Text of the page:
Are Hipsters Ruining Japan?

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After a full decade of squashing Brooklyn under their delicate thumbs, hipsters are officially dead on American shores. What unlucky land have they decided to ruin next? Japan.

Japan's declining economic confidence has been blamed on many things, some of them sillier than others. (Unpopular Prime Minister Yukio Hatoyama's hideous country-western-Mardi-Gras shirt caused a firestorm and was declared a symbol of his outdated ideas.) This Week, The Washington Post's Chico Harlan is pinning it on "herbivores," the nation's unambitious waifs who'd rather shop and party than give their entire lives to a single company in the tradition of their dads. Witness how they fail to live up to the definitive mark of modern masculinity: "They are less likely to own a car, want a car, or drive fast if they get a car."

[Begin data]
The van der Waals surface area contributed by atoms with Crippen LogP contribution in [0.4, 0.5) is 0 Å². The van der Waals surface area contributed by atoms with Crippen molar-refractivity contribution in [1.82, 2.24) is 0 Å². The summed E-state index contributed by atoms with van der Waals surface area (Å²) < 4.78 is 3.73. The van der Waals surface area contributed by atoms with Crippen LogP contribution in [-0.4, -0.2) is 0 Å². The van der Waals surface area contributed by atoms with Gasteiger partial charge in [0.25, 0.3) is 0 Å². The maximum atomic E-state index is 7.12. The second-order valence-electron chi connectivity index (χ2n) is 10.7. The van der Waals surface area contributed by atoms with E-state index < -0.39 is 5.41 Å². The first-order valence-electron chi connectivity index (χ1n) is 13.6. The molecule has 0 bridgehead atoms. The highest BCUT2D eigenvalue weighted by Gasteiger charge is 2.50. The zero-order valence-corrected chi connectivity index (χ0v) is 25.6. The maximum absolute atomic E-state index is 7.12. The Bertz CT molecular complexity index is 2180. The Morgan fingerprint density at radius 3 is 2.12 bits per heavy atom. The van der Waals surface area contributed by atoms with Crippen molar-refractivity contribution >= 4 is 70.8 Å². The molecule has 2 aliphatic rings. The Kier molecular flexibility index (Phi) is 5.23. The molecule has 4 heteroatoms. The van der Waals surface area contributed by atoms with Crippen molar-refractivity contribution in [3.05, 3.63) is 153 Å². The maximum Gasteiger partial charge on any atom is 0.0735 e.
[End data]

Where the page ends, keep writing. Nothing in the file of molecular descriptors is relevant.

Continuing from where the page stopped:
At Foreign Policy's Passport blog, Joshua Keating rolls his eyes at yet another Japanese decline-watch story. First of all, Japan isn't quite a society in decline. By world standards, it's super-rich. That Japanese males now want work/life balance is more likely a sign that the country is doing just fine. "You could probably develop an economic indicator for the point at which a country becomes affluent enough to develop irritating hipster subcultures," Keating writes. "The skinny-jeans coefficient perhaps?"

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